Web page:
Chapter 2 provides historical background of Pahlavi monarchy and its nation-state project. To be a modern nation-state required a cohesive national identity and complimenting narrative. The significance of that account was not lost on the shah, who tried to formulate an uninterrupted history of Iranian dominion. Chapter 2 relies heavily on a close reading of the words of Mohammad Reza Pahlavi, to shed light on the shah’s rationale for upholding this narrative. The shah understood that Iran could not forge its independence and image as a modern nation-state without freedom from foreign control. According to the shah, it was his father who "created" the modern Iranian state and saved Iran from the ineptness of its previous dynasty. This chapter also challenges the shah’s account and explores how his subjects saw him as foreign and as a symbol of Iran’s capitulation to external powers. The shah’s failed nationalism left space for his opposition to produce an alternative narrative that captured the imagination of the masses of Iranian people. Chapter 2 lays the foundation for the sections that follow by presenting not only the newly constructed image of Iranian nationalism, but also why it was needed in order to advance the cause of independence.
Within the Chester Beatty Library, Dublin, is a small, but especially interesting anthology of Persian poetry. Although the manuscript's colophon is missing, the stylistic evidence of its badly damaged illustrations and illuminations indicates that it was produced in Shiraz in the 1430s or 1440s. The discussion considers two unusual features of the manuscript, the first of which is that seven folios of a type of paper, generally thought to be of Chinese manufacture, are included among its 171 folios of otherwise Islamic paper. As is typical of this so-called Chinese paper, the folios are coloured—in this case an olive green—and one is decorated with a gold painted design of what appears to be an immature fruit of some sort, along with lobed leaves on a curling vine. Equally intriguing are the scenes and patterns, painted exclusively in gold, that fill the margins of the folios throughout the manuscript. No other such margins are known in any other contemporary manuscript.
Language documentation has been carried out in Iran since the late 1800s but in a sporadic way, and even now, the scholarly picture of the country’s linguistic landscape is fragmentary. The present article responds to this state of affairs in a modest way by working toward a systematic overview of the language situation in one area of the country: Chahar Mahal va Bakhtiari Province of western Iran, where the high Zagros Mountains open onto the Iranian Plateau. In this study, conducted in the context of the Atlas of the Languages of Iran (ALI) research programme, we chronicle our research process for this region, beginning with an inventory of languages spoken here—varieties of Bakhtiari, Charmahali, and Turkic—and an overview of their geographical distribution. This initial step enabled us to select 30 varieties from 26 locations across the province for in-depth research, including implementation of the ALI language data questionnaire. Data generated by the study have resulted in two language distribution maps as well as a series of linguistic structure maps. Initial analysis of lexical and phonological data provides insight into defining features of each language as well as structures shared between them as a result of language contact in the region.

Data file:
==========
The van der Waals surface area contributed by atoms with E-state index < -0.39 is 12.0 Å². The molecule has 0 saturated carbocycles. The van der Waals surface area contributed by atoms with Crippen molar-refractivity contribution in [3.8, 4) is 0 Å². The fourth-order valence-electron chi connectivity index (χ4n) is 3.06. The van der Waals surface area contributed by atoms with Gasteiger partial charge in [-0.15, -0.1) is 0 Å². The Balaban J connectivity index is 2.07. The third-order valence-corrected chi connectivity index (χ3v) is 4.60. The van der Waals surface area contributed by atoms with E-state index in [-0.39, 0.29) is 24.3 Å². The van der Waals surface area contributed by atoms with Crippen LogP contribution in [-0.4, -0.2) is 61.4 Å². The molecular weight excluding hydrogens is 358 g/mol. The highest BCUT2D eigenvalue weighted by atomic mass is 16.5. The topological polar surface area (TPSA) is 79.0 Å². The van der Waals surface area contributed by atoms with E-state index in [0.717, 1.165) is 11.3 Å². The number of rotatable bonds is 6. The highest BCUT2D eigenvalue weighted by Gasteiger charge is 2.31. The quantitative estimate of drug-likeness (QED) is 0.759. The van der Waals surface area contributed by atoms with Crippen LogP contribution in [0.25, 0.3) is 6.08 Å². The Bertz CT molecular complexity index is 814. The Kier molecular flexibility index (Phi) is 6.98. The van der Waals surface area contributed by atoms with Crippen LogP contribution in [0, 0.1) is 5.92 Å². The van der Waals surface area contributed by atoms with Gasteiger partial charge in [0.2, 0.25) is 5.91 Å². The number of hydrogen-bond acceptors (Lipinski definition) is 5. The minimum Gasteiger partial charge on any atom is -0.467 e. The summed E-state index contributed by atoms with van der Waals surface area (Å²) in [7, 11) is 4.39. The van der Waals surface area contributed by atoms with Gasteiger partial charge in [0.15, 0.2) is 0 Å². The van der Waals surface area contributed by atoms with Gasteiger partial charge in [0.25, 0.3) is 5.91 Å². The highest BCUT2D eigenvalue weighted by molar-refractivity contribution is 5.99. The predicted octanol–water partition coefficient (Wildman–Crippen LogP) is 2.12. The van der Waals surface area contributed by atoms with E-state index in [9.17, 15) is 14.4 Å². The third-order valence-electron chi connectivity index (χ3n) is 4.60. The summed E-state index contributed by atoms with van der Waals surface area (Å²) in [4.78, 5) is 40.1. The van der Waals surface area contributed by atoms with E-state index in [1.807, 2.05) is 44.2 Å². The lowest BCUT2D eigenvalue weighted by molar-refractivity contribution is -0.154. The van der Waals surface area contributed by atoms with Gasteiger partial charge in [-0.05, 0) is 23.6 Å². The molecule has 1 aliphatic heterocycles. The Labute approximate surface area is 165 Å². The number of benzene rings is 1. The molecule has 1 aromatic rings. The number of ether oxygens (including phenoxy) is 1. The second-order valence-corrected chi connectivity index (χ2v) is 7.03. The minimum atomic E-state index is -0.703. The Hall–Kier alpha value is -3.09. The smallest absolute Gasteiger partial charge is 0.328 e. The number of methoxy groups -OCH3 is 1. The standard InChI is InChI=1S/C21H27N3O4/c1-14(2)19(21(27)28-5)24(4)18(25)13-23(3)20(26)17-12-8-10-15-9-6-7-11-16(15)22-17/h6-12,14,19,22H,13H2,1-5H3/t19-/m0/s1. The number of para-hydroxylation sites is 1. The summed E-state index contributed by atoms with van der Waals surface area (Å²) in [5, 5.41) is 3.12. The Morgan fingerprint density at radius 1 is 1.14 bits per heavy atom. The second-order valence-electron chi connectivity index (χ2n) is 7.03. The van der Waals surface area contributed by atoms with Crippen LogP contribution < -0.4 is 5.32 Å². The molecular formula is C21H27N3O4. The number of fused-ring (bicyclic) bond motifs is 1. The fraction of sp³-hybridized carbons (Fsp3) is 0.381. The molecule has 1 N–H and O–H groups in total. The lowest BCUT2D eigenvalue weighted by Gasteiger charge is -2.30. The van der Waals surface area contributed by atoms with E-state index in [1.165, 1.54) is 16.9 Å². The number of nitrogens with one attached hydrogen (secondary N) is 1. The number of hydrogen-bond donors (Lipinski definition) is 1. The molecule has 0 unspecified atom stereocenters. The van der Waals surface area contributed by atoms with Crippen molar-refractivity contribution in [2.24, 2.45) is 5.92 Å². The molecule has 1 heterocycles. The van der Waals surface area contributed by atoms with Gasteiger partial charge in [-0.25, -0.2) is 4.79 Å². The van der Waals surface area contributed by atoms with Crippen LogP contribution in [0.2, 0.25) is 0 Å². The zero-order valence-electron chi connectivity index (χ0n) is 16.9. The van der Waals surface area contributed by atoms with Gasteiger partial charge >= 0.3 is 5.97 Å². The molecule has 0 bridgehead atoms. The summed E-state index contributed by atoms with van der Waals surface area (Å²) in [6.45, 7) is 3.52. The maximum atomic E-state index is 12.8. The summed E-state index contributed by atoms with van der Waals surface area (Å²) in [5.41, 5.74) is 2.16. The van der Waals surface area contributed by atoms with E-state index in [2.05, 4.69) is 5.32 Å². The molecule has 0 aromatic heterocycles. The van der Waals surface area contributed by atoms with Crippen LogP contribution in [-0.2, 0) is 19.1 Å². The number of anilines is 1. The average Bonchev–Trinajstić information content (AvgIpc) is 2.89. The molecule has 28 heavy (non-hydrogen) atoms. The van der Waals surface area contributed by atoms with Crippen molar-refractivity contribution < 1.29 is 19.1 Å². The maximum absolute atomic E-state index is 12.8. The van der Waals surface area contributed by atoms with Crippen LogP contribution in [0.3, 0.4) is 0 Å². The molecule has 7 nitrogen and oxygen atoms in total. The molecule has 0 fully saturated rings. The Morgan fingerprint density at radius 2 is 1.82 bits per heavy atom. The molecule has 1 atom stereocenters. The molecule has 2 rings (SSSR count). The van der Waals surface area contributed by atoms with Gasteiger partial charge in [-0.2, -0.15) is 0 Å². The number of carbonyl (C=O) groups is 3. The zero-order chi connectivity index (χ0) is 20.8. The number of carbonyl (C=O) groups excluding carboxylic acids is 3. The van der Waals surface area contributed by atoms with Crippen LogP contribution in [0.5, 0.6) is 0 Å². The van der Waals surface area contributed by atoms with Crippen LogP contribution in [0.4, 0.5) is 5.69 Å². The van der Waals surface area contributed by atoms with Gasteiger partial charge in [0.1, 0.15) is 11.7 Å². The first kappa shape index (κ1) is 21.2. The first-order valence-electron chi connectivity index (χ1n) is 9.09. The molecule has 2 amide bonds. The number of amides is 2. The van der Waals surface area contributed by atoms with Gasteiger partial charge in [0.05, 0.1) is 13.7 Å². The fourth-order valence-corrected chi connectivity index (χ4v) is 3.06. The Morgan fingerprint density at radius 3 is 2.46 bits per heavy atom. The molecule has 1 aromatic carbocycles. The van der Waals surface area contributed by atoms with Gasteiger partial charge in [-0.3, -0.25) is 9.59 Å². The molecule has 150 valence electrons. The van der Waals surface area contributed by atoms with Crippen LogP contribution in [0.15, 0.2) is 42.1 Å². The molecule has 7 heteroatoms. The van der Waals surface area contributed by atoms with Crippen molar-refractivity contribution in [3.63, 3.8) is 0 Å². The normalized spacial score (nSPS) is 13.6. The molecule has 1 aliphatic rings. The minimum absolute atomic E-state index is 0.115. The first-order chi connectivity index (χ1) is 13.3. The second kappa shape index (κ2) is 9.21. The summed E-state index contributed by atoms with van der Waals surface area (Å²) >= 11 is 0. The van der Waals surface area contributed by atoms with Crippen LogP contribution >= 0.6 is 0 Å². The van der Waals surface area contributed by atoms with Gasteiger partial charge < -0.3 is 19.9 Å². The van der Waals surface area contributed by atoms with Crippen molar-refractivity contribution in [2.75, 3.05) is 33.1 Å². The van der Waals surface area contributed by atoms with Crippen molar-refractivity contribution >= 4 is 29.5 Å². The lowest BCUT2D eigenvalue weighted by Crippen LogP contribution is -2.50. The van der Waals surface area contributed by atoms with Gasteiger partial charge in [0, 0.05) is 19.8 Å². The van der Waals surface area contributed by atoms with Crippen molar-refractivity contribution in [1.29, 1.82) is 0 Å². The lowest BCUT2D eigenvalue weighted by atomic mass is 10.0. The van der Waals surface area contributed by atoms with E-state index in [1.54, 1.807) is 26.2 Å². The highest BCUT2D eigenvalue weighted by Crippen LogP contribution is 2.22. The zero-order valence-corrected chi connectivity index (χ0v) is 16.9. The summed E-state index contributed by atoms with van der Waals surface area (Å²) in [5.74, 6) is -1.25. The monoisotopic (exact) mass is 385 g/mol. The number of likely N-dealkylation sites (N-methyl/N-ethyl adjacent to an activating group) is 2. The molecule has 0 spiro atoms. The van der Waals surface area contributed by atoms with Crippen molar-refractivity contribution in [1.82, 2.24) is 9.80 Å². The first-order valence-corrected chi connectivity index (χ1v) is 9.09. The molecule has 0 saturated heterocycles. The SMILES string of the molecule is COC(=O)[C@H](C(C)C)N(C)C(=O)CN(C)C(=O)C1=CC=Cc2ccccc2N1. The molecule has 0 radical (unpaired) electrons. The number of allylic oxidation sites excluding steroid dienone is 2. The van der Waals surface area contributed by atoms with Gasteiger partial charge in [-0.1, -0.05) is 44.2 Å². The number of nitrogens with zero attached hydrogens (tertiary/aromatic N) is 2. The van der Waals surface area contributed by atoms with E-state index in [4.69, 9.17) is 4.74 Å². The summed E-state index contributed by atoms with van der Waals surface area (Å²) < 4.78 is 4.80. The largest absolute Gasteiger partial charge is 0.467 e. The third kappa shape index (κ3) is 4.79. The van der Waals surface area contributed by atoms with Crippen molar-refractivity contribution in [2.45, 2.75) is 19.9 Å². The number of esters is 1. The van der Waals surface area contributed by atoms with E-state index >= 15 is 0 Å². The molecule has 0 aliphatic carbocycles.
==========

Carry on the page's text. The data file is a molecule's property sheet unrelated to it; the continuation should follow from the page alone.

Shahab Ahmed’s What Is Islam? The Importance of Being Islamic (2016) challenges Islamic Studies scholars, (art) historians, and anthropologists to reconsider theoretical frameworks underpinning historical and ethnographic research. This article addresses Ahmed’s concerns that studies of Islam often conceptually privilege orthodoxy, by including drinking and intoxication as worthy of close attention in examining the history and the anthropology of Islam. The case of Wine Shop the Philosopher, run by a former Afghan refugee in The Hague and Amsterdam, is presented after establishing the comparative and interdisciplinary relevance of alcohol consumption in studies of Islam and Muslims. Ahmed’s conceptual framework is used and assessed in comparison with the wine shops’ contemporary pluralist reality by exploring the idealized boundaries of Persianate culture and Islam in dialogues between Persian-speaking interlocutors. It is argued that alcoholic drinks lend themselves to competing gastro-nationalisms and prompt ethnolinguistic tensions between and within groups with Turkish, Moroccan, Iranian, and Afghan backgrounds in the Netherlands. The focus on diverse, coexisting and clashing drink regimes, in conclusion, allows us to deconstruct dichotomies between sober Muslims and European drinkers, African and Asian believers and European unbelievers, and refugees and citizens.